Home Rugby Five Players Ireland Should Now Pick Against England

Five Players Ireland Should Now Pick Against England

PARIS, FRANCE - FEBRUARY 13: Dejected Ireland players walk off the pitch following their defeat during the RBS Six Nations match between France and Ireland at the Stade de France on February 13, 2016 in Paris, France. (Photo by Dan Mullan/Getty Images)

Ireland should now look to the future.

Ireland’s defeat to France means that any realistic hopes Joe Schmidt had of landing a third successive Six Nations Championship have all but evaporated.

Although Irish rugby needs a fillip in the short term, Schmidt should now have one eye on developing both his squad and tactics.

While Schmidt has long been criticised for choosing to select from a small pool of players, he has delivered back to back championships and brought consistency to Ireland’s performances.

Nevertheless, Ireland’s opponents have identified how to close down a strategy that is dependent on applying pressure from hard carries and accurate kicking. This is compounded by the fact that if Ireland’s execution is slightly off, without a plan B, they struggle to offer little other than their long established game plan.

Therefore Schmidt needs to introduce different players who will allow Ireland offer more subtlety in attack.

1. Stuart McCloskey

Saracens v Ulster Rugby - European Rugby Champions Cup

Stuart McCloskey’s performances for Ulster over the last 18 months have not only warranted his inclusion in the Irish squad, but arguably the starting team.

Not just a Jamie Roberts styled crash merchant in the midfield, McCloskey has illustrated that he also possess soft hands and an eye for a break.

Playing the Ulster player at inside centre will also allow Robbie Henshaw move to 13, a position from which he would have more space to demonstrate his attacking instincts and off loading ability.

2. Paddy Jackson

BELFAST, NORTHERN IRELAND - JANUARY 23: Paddy Jackson of Ulster during the European Champions Cup Pool 1 round 6 game between Ulster and Oyonnax at Kingspan Stadium on January 23, 2016 in Belfast, Northern Ireland. (Photo by Charles McQuillan/Getty Images)

Coming into the Six Nations, Paddy Jackson was Ireland’s form fly half, but has been forced out of the match day squad due to Ian Madigan’s ability to cover a number of positions.

Despite his form however, few would argue that he should have started ahead of Johnny Sexton against either Wales or France.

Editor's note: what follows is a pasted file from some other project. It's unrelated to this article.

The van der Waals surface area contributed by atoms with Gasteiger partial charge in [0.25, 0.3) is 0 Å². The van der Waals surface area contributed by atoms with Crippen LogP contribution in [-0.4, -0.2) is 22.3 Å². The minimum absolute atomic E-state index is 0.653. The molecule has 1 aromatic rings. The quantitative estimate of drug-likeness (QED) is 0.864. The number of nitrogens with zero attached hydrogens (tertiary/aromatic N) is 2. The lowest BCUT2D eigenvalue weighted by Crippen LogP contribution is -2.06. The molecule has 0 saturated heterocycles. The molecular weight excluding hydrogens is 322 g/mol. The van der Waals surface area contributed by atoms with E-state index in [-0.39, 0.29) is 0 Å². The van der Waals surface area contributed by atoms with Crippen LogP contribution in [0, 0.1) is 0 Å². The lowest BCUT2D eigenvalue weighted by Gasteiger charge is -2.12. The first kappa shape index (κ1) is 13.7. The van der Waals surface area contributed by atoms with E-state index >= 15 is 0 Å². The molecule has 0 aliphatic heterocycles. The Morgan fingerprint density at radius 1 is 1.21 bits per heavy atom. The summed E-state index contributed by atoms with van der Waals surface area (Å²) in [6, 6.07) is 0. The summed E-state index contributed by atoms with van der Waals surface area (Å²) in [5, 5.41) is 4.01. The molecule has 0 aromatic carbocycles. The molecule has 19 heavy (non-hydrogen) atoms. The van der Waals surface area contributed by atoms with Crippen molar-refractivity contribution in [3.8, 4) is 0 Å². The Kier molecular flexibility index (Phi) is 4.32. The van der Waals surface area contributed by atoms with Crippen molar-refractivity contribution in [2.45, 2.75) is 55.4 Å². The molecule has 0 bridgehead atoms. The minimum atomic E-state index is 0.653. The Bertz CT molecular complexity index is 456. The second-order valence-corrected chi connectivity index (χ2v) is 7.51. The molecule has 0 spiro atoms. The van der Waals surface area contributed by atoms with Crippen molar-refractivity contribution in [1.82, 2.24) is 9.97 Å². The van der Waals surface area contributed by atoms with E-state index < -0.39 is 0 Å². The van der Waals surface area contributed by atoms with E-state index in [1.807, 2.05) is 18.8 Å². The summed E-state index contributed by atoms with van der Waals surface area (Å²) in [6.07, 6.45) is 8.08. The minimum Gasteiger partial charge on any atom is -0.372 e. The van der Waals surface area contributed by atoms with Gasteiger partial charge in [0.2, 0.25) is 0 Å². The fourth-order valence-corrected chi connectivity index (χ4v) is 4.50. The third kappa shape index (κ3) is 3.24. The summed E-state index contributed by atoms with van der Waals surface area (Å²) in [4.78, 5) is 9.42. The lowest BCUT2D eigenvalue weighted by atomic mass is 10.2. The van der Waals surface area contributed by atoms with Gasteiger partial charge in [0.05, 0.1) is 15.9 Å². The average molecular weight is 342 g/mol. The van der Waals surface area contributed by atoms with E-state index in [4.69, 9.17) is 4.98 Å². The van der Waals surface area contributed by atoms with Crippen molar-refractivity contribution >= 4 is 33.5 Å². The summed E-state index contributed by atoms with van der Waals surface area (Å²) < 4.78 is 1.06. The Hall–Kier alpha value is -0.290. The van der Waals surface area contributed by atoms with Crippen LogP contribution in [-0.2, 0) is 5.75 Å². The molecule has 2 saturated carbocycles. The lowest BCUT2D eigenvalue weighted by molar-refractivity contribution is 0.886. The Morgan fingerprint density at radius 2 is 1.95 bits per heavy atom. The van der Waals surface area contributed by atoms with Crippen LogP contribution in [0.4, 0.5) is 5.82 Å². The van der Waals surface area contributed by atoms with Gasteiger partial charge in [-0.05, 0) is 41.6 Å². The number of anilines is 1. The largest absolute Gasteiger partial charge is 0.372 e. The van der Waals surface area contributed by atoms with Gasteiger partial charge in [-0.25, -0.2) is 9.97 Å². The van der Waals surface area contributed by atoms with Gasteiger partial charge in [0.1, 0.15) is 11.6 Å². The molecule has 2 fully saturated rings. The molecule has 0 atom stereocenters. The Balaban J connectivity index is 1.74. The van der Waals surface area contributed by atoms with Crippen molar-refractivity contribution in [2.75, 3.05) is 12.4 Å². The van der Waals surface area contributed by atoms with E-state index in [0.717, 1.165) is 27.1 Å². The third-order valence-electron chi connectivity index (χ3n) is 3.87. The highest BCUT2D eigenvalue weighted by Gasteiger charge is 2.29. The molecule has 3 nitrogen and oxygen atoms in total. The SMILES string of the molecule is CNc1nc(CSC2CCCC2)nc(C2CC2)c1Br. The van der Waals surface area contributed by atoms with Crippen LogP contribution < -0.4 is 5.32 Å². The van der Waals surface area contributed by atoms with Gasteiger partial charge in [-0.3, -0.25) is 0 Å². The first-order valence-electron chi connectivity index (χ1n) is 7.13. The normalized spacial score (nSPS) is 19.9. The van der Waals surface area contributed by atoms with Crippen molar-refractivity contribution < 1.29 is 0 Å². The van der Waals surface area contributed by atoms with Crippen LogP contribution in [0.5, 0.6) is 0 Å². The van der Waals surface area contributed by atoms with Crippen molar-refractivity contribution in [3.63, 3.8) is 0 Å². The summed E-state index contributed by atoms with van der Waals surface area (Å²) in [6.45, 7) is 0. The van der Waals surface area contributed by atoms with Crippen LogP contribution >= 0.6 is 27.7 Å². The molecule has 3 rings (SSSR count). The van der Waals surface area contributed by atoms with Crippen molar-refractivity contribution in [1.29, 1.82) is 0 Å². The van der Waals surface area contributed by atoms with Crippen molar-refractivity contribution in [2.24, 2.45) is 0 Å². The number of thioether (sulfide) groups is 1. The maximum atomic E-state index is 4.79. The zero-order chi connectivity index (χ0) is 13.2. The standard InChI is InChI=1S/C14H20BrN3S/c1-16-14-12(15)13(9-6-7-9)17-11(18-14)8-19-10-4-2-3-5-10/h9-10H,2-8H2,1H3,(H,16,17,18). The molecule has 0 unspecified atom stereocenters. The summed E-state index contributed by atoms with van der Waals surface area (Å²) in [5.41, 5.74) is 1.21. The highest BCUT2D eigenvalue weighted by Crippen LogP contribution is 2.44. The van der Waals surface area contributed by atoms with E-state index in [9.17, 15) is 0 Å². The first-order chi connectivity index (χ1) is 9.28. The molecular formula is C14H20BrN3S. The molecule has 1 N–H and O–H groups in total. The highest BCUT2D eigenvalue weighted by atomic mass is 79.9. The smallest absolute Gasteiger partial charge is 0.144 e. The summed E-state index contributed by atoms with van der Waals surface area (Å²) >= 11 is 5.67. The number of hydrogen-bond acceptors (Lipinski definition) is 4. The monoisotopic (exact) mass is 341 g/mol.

However given the fact that Sexton was once more forced off the field of play, the IRFU should force Schmidt’s hand on health and safety grounds.

3. Jared Payne At Full Back

Ireland v Wales - RBS Six Nations

Based on his defensive attributes alone, Rob Kearney is amongst the best full backs in the game, however he offers very little going forward.

Although Simon Zebo was criticised for his performance in the 15 jersey last weekend, he did involve himself in Ireland’s attacking play and provided a threat that is often missing from Ireland’s backfield.

Indeed a full back is best placed to select late attacking lines that can open up defences, something that Jared Payne has consistently done for Ulster.

Strong in defence and good under a high ball, Payne could offer the best of both worlds.

4. Introduce Sean Cronin early in the second half

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While the Sean Cronin might not be Ireland’s best hooker out of touch, he is the epitome of an impact sub. Cronin’s pace allied to his bulk, makes him a dangerous ball carrier that is best unleashed against tired defenders.

This is something that Schmidt has to address, given that Ireland have struggled during the closing quarters in both their Six Nations games.

Given that the number of injuries have limited the options available to Schmidt, Cronin is one of the few players who can offer an impact off the bench.

5. Keith Earls

LONDON, ENGLAND - OCTOBER 04: Keith Earls of Ireland celebrates scoring their first try during the 2015 Rugby World Cup Pool D match between Ireland and Italy at the Olympic Stadium on October 4, 2015 in London, United Kingdom. (Photo by Paul Gilham/Getty Images)

Although both Dave Kearney and Andrew Trimble have each done everything asked of them by Schmidt, they are very similar players who are best utilised applying pressure by chasing box kicks.

However if Ireland struggle to go through or over opponents with a back three comprised of Trimble and the Kearney Brothers, their lack of cutting edge is compounded by the fact that the trio are unlikely to go round teams.

With his pace, Keith Earls provides Ireland with the threat that was lacking against France, and is necessary if Ireland are to score tries in the wider channels.

Alan Drumm, Pundit Arena

 

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